bonzo312sqn wrote:The pilot like te make a touch and go but selected to short after the touch the landing gear handle in up position.

greetz bonzo 312sqn


I Think you'r full of sh*t ... but welcome!

Unread postPosted: 18 Apr 2011, 21:21
by exfltsafety
I Think you'r full of sh*t ...

You shouldn't comment on things you don't understand.

Unread postPosted: 19 Apr 2011, 05:32
by bouliult
exfltsafety wrote:
I Think you'r full of sh*t ...

You shouldn't comment on things you don't understand.


Yeezzzz Varkvet lighten up will you!! I actually know something about the jet and suspect that it is a case of too early gear retraction. That's also why the main doors are still open: first the main gears will retract forward and the doors never got the chance to close. Also be aware that before the pilot would land with an unsafe gear it would be really weird that all three gear are unsafe.. He would also try to blow the gear down with alternate gear or by pulling G's. If he should decide to land with unsafe gear he would try to retract the gear again by resetting his alternate extension....Unless he had a B system failure... But if he had a B sys fail he would probably opted to fly back to Volkel because it is a land as soon as practicle and he would probably try to land at his homeplate unless he had not enough fuel. So although it's a pitty and relative easy to prevent, human mistakes do happen...

Even if somebody writes something stupid (which Gonzo didn't) he does not need t o be treated like that.

Unread postPosted: 23 Apr 2011, 06:57
by VarkVet
bouliult wrote:
exfltsafety wrote:
I Think you'r full of sh*t ...

You shouldn't comment on things you don't understand.


Yeezzzz Varkvet lighten up will you!! I actually know something about the jet and suspect that it is a case of too early gear retraction. That's also why the main doors are still open: first the main gears will retract forward and the doors never got the chance to close. Also be aware that before the pilot would land with an unsafe gear it would be really weird that all three gear are unsafe.. He would also try to blow the gear down with alternate gear or by pulling G's. If he should decide to land with unsafe gear he would try to retract the gear again by resetting his alternate extension....Unless he had a B system failure... But if he had a B sys fail he would probably opted to fly back to Volkel because it is a land as soon as practicle and he would probably try to land at his homeplate unless he had not enough fuel. So although it's a pitty and relative easy to prevent, human mistakes do happen...

Even if somebody writes something stupid (which Gonzo didn't) he does not need t o be treated like that.


My bad and I apologize … everyone has an opinion when things like this happen, because at the end of the day no one wants to see a destroyed Viper! I based my ASS-U-Me-tion on the report that the pilot had gear problems!
Sorry Gonzo :cheers:
Anyone have a link to a mishap report where a GE powered jet fell back to the ground when the gear handle was raised too soon?

Unread postPosted: 23 Apr 2011, 16:56
by outlaw162
The Tucson Guard Block15 “B” model that slid down the runway at Libby AAF, Fort Huachuca was of course P&W powered.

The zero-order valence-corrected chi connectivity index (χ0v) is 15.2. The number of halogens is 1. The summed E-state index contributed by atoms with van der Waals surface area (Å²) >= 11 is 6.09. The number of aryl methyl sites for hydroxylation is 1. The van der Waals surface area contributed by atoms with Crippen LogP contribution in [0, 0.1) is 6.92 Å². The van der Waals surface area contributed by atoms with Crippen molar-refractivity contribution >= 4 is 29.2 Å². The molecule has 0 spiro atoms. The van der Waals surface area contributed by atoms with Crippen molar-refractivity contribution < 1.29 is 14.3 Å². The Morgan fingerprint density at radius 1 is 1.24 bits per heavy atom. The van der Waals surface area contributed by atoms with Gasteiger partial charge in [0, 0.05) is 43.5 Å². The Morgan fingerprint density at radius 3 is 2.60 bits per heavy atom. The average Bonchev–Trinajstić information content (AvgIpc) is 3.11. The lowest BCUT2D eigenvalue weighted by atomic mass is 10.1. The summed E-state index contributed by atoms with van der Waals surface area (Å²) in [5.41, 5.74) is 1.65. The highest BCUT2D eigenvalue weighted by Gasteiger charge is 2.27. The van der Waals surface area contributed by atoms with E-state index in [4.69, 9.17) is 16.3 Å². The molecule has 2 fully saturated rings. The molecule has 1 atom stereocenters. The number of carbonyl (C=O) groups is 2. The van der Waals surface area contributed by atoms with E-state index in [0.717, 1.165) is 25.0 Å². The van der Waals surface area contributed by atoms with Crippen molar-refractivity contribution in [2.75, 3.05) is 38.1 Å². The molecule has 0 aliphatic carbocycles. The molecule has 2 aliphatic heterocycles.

But the point is that little of that power was being used when the gear handle was placed to the up position.

Apparently due to false sensations, the student attempted to pull the aircraft into the air in IDLE and raised the gear at a point, which under usual circumstances would have been considered normal. (You can pull the gear fairly quick on a touch and go in mil.) But the same thing would have happened with General Electric power in idle.

As the thing was coming to a halt, the IP asked the student:

“Why the **** did you do that?”

The student’s appropriately humble answer was:

“I don’t know.”

No links, but I talk to the IP from time to time.

OL

(Of course this Charleroi situation may be different)

Unread postPosted: 23 Apr 2011, 17:36
by exfltsafety
Don't have any links to previous events; but, this is not all that uncommon. Lots of variables like temp of the day, gross weight, etc; but, even in MIL, putting the gear handle up too soon, which also causes the trailing edge flaps to retract, can cause the jet to sink back to the runway. Nozzle scrapes, centerline tank scrapes, and worse have occurred. One of the more dramatic ones was a centerline tank scrape that resulted in a fuel leak and fire. The pilot subsequently jettisoned the tank and landed ok.

Unread postPosted: 23 Jun 2011, 09:14
by rnlaf-f-16-sparky
Bonzo is right there is a bump in the runway so the plane lost it's weight on wheel and the gear retracted wile coming back on the ground behind the bump.

Unread postPosted: 23 Jun 2011, 22:58
by guardbaby
outlaw162 wrote:I believe there were 2 incidents in the 80's during touch and goes in "B" models where the trainee in the front seat actually moved the gear handle to 'up' before pushing the throttle forward from idle.

Both aircraft ended up coming to a halt on their belly. I know for sure one was at Fort Huachuca and I think the other was at Nellis or Indian Springs. Habit patterns and I think they determined it had something to do with a false sense of acceleration on the runway and that cockpit noise level doesn't change much on T&G's anyway.

I know the IP at Fort Huachuca. Before he could blink the aircraft settled and they were along for the ride (slide). :shock:

I want to say the one at Nellis was a T-bird trainee but I'm not sure about that.

Of course this may not be the case here but they did mention T&G's and as Ex-FS says the aircraft does look like the retraction cycle could have been initiated.

OL

edit: Actually the one at Fort Huachuca had wing tanks so they didn't quite make it to the belly.


If I remember correctly, didn't the IP go for cataract surgery shortly thereafter? HD was his initials...I believe those words came straight from his mouth after he retired (sitting in TAGRA). Seems that is what convinced him to get the surgery since he didn't see things clearly in the cockpit.

Unread postPosted: 24 Jun 2011, 04:04
by outlaw162
That's the guy.

He was a supremely skillful fighter pilot and instructor, but his eyes were never that great, even before any problems.

But he probably couldn't have prevented it anyway, even with a couple of 20/12 eyeballs like mine.

OL

(Students WERE the "enemy".) :D

Unread postPosted: 24 Jun 2011, 07:15
by guardbaby
For me, pilots were the enemy....*grin*. He was a top notch pilot and person though. He was one guy I had much respect for....